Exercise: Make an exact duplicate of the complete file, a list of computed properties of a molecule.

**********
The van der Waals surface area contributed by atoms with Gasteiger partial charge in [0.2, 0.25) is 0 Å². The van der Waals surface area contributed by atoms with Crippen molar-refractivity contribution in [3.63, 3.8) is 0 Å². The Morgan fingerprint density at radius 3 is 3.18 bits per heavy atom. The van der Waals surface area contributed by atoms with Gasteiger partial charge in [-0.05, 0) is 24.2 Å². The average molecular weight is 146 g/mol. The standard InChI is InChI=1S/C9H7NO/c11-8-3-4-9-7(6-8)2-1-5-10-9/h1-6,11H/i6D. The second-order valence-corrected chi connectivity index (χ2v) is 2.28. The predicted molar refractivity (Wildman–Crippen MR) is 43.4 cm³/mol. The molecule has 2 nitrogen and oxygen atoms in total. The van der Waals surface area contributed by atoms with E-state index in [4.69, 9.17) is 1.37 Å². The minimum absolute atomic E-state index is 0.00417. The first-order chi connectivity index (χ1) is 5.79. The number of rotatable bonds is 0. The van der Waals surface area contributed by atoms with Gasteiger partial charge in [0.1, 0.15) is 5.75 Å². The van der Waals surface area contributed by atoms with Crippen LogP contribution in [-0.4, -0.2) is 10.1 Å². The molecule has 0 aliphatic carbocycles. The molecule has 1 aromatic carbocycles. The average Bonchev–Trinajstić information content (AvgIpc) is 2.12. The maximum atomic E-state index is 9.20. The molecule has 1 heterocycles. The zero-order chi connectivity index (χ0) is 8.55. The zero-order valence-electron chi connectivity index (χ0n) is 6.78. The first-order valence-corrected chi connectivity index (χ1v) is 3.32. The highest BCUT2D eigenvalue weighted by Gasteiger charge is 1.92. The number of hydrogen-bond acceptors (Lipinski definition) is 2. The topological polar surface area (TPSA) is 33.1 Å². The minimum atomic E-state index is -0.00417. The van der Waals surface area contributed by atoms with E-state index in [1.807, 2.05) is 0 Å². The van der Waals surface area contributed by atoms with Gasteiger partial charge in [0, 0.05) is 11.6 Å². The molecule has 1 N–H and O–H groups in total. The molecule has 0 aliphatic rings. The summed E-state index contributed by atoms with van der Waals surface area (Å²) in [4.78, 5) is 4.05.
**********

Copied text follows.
The van der Waals surface area contributed by atoms with Gasteiger partial charge in [0.2, 0.25) is 0 Å². The van der Waals surface area contributed by atoms with Crippen molar-refractivity contribution in [3.63, 3.8) is 0 Å². The Morgan fingerprint density at radius 3 is 3.18 bits per heavy atom. The van der Waals surface area contributed by atoms with Gasteiger partial charge in [-0.05, 0) is 24.2 Å². The average molecular weight is 146 g/mol. The standard InChI is InChI=1S/C9H7NO/c11-8-3-4-9-7(6-8)2-1-5-10-9/h1-6,11H/i6D. The second-order valence-corrected chi connectivity index (χ2v) is 2.28. The predicted molar refractivity (Wildman–Crippen MR) is 43.4 cm³/mol. The molecule has 2 nitrogen and oxygen atoms in total. The van der Waals surface area contributed by atoms with E-state index in [4.69, 9.17) is 1.37 Å². The minimum absolute atomic E-state index is 0.00417. The first-order chi connectivity index (χ1) is 5.79. The number of rotatable bonds is 0. The van der Waals surface area contributed by atoms with Gasteiger partial charge in [0.1, 0.15) is 5.75 Å². The van der Waals surface area contributed by atoms with Crippen LogP contribution in [-0.4, -0.2) is 10.1 Å². The molecule has 0 aliphatic carbocycles. The molecule has 1 aromatic carbocycles. The average Bonchev–Trinajstić information content (AvgIpc) is 2.12. The maximum atomic E-state index is 9.20. The molecule has 1 heterocycles. The zero-order chi connectivity index (χ0) is 8.55. The zero-order valence-electron chi connectivity index (χ0n) is 6.78. The first-order valence-corrected chi connectivity index (χ1v) is 3.32. The highest BCUT2D eigenvalue weighted by Gasteiger charge is 1.92. The number of hydrogen-bond acceptors (Lipinski definition) is 2. The topological polar surface area (TPSA) is 33.1 Å². The minimum atomic E-state index is -0.00417. The van der Waals surface area contributed by atoms with E-state index in [1.807, 2.05) is 0 Å². The van der Waals surface area contributed by atoms with Gasteiger partial charge in [0, 0.05) is 11.6 Å². The molecule has 1 N–H and O–H groups in total. The molecule has 0 aliphatic rings. The summed E-state index contributed by atoms with van der Waals surface area (Å²) in [4.78, 5) is 4.05.